Yes. The DUI law in Pennsylvania makes it a crime to drive while there is marijuana in your blood. The DUI statute does not differentiate “medical marijuana” from “marijuana. Recently, there have been several cases decided by our Superior Court that show there might be defenses to these charges if you were using medical marijuana and followed all of the medical marijuana regulations. However, currently, it is still illegal to operate a motor vehicle with marijuana in your system whether or not it is medically prescribed.
No. Pennsylvania law specifically says a person cannot be forced to take a chemical test. However, you can still be charged with a DUI even if you refused the blood test. The charges can be filed as either Tier I, II, or III depending on the specific circumstances of your case. For a DUI with no special circumstances, you will be charged under a Tier I. If there was an accident the charges will be under Tier II. If your DUI is for driving while having drugs in your system, the charges will be under Tier III.
The police can get a search warrant to draw your blood for testing. If they do, they still cannot force you to give a blood sample. However, if you refuse a blood test after the police get a search warrant you might be charged with obstruction of justice, in addition to a Tier III DUI. There is also a license suspension separate from any suspension you may receive from a DUI conviction just for the refusal to provide the chemical sample for testing.
No. Pennsylvania law specifically says a person cannot be forced to take a chemical test. However, if you refuse a breath test and are then charged for DUI those charges will be Tier III charges. This tier has the highest possible punishment for sentencing purposes if you are convicted. Breath tests do not have the same constitutional protections as blood tests do. If you refuse a breath test, you will face a license suspension because you refused the breath test. This is a separate license suspension from any license suspension you might receive from a DUI conviction.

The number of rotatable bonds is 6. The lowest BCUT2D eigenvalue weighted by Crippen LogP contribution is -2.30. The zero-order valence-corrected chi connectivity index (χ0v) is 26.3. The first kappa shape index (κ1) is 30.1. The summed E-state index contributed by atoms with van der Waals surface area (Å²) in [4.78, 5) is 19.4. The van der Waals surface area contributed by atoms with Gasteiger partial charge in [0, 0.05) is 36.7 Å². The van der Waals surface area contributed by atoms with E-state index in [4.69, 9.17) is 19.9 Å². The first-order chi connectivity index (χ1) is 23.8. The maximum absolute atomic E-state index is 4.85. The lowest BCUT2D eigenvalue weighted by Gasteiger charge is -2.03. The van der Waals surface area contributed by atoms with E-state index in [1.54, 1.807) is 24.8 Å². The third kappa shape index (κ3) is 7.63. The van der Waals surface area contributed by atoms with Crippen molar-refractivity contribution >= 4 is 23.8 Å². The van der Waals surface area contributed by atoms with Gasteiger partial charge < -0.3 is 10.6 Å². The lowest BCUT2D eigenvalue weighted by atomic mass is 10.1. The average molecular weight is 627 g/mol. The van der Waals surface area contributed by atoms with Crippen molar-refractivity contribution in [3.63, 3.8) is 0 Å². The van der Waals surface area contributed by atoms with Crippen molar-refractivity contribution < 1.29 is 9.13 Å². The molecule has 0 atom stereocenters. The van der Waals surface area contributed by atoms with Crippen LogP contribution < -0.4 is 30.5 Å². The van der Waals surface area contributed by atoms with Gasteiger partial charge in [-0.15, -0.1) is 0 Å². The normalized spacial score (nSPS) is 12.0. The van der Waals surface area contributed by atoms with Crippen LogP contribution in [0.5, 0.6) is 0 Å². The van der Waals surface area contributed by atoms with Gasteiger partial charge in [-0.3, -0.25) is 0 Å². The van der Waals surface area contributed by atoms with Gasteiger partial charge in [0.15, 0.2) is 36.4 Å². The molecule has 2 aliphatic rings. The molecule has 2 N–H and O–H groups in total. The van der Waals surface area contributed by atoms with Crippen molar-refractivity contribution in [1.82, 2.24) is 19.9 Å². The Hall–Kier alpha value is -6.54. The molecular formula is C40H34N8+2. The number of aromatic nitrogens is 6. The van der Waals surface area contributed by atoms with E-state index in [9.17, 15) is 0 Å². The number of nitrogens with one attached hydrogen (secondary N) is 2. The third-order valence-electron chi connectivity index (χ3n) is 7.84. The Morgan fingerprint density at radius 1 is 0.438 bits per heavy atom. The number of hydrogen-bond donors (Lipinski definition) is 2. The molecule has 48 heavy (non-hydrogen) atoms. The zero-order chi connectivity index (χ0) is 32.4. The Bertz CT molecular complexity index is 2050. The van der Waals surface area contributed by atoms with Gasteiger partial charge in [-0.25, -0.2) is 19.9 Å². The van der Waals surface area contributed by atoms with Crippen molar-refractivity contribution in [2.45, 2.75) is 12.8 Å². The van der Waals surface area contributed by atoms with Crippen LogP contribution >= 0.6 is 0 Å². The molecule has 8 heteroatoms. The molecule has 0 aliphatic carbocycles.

In most circumstances you cannot fight the license suspension that results from a DUI conviction. However, there are rare circumstances in which you can challenge a license suspension. Those circumstances include when the Court sent the wrong paperwork to PennDOT or when PennDOT attempts to suspend your license when it should not have been suspended. In these rare situations you can challenge the license suspension through what is known as a License Suspension Appeal. This will allow you to challenge the suspension of your license that PennDOT is trying to impose.
House arrest or in-home detention and sentencing options which allow you to serve part of a jail sentence in your house rather than in a jail. The law has recently changed and “house arrest” is now part of a sentencing possibility known as Probation with Restrictive Conditions. One type of “restrictive conditions” is in-home detention. Regardless of the name, they all refer to the same thing, being able to serve all or part of your jail sentence in your own home. Not every county will agree to house arrest in a DUI case. The law allows you to be sentenced to in-home detention, but not every county has the resources to allow for this type of sentence. In addition, there are several restrictions on whether the county will allow you to serve your time at home on house arrest. Some of those are your residence, who you live with, your history with the criminal justice system, whether or not you live in county, whether or not your home county will allowed you into their program, and many more.